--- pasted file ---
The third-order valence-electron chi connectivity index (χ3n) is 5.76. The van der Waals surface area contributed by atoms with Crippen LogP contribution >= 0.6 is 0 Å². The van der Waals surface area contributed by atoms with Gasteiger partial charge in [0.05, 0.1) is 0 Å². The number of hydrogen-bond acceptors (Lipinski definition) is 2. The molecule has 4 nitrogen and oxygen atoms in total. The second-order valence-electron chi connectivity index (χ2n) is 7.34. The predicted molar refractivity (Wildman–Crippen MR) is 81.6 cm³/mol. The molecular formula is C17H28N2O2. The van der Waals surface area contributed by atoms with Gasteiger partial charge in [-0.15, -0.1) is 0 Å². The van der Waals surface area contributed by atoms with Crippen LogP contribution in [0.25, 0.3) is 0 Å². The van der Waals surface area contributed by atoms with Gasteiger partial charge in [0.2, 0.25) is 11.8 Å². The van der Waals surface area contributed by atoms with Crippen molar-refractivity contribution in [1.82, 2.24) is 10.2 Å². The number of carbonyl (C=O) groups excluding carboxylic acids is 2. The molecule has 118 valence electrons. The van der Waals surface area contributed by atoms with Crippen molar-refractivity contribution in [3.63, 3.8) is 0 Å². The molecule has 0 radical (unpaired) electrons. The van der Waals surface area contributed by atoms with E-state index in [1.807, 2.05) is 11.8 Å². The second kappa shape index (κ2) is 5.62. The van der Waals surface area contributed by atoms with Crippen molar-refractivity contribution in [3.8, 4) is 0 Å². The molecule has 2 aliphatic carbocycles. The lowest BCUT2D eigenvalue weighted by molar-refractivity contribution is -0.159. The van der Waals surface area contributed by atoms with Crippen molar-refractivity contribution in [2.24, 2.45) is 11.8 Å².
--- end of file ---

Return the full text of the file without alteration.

The third-order valence-electron chi connectivity index (χ3n) is 5.76. The van der Waals surface area contributed by atoms with Crippen LogP contribution >= 0.6 is 0 Å². The van der Waals surface area contributed by atoms with Gasteiger partial charge in [0.05, 0.1) is 0 Å². The number of hydrogen-bond acceptors (Lipinski definition) is 2. The molecule has 4 nitrogen and oxygen atoms in total. The second-order valence-electron chi connectivity index (χ2n) is 7.34. The predicted molar refractivity (Wildman–Crippen MR) is 81.6 cm³/mol. The molecular formula is C17H28N2O2. The van der Waals surface area contributed by atoms with Gasteiger partial charge in [-0.15, -0.1) is 0 Å². The van der Waals surface area contributed by atoms with Crippen LogP contribution in [0.25, 0.3) is 0 Å². The van der Waals surface area contributed by atoms with Gasteiger partial charge in [0.2, 0.25) is 11.8 Å². The van der Waals surface area contributed by atoms with Crippen molar-refractivity contribution in [1.82, 2.24) is 10.2 Å². The number of carbonyl (C=O) groups excluding carboxylic acids is 2. The molecule has 118 valence electrons. The van der Waals surface area contributed by atoms with Crippen molar-refractivity contribution in [3.63, 3.8) is 0 Å². The molecule has 0 radical (unpaired) electrons. The van der Waals surface area contributed by atoms with E-state index in [1.807, 2.05) is 11.8 Å². The second kappa shape index (κ2) is 5.62. The van der Waals surface area contributed by atoms with Crippen molar-refractivity contribution in [3.8, 4) is 0 Å². The molecule has 2 aliphatic carbocycles. The lowest BCUT2D eigenvalue weighted by molar-refractivity contribution is -0.159. The van der Waals surface area contributed by atoms with Crippen molar-refractivity contribution in [2.24, 2.45) is 11.8 Å².